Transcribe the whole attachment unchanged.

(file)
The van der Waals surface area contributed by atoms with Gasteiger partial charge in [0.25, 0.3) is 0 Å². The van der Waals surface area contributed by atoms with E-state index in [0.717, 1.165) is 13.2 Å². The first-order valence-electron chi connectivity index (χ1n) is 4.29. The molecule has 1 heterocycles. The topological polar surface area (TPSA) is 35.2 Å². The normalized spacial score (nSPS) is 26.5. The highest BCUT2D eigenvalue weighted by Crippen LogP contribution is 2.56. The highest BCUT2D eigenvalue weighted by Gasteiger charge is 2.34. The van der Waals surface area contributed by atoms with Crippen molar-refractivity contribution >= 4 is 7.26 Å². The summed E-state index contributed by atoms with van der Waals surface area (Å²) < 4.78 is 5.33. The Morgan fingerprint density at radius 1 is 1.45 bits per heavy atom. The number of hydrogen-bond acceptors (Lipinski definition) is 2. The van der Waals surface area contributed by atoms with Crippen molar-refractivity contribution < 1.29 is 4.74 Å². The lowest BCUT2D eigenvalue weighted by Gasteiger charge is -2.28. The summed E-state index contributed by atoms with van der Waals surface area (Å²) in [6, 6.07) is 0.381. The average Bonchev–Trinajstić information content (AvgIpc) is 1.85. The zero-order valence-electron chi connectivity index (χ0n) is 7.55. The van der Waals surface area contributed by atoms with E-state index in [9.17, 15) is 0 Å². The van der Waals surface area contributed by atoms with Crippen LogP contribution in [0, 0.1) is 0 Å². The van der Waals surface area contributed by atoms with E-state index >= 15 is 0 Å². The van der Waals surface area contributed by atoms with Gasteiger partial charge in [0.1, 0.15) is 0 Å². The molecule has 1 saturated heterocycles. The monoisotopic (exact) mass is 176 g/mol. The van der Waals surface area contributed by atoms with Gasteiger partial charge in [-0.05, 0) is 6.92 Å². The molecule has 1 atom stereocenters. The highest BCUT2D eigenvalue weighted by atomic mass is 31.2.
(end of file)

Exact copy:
The van der Waals surface area contributed by atoms with Gasteiger partial charge in [0.25, 0.3) is 0 Å². The van der Waals surface area contributed by atoms with E-state index in [0.717, 1.165) is 13.2 Å². The first-order valence-electron chi connectivity index (χ1n) is 4.29. The molecule has 1 heterocycles. The topological polar surface area (TPSA) is 35.2 Å². The normalized spacial score (nSPS) is 26.5. The highest BCUT2D eigenvalue weighted by Crippen LogP contribution is 2.56. The highest BCUT2D eigenvalue weighted by Gasteiger charge is 2.34. The van der Waals surface area contributed by atoms with Crippen molar-refractivity contribution >= 4 is 7.26 Å². The summed E-state index contributed by atoms with van der Waals surface area (Å²) < 4.78 is 5.33. The Morgan fingerprint density at radius 1 is 1.45 bits per heavy atom. The number of hydrogen-bond acceptors (Lipinski definition) is 2. The van der Waals surface area contributed by atoms with Crippen molar-refractivity contribution < 1.29 is 4.74 Å². The lowest BCUT2D eigenvalue weighted by Gasteiger charge is -2.28. The summed E-state index contributed by atoms with van der Waals surface area (Å²) in [6, 6.07) is 0.381. The average Bonchev–Trinajstić information content (AvgIpc) is 1.85. The zero-order valence-electron chi connectivity index (χ0n) is 7.55. The van der Waals surface area contributed by atoms with E-state index in [9.17, 15) is 0 Å². The van der Waals surface area contributed by atoms with Crippen LogP contribution in [0, 0.1) is 0 Å². The van der Waals surface area contributed by atoms with E-state index >= 15 is 0 Å². The van der Waals surface area contributed by atoms with Gasteiger partial charge in [0.1, 0.15) is 0 Å². The molecule has 1 saturated heterocycles. The monoisotopic (exact) mass is 176 g/mol. The van der Waals surface area contributed by atoms with Gasteiger partial charge in [-0.05, 0) is 6.92 Å². The molecule has 1 atom stereocenters. The highest BCUT2D eigenvalue weighted by atomic mass is 31.2.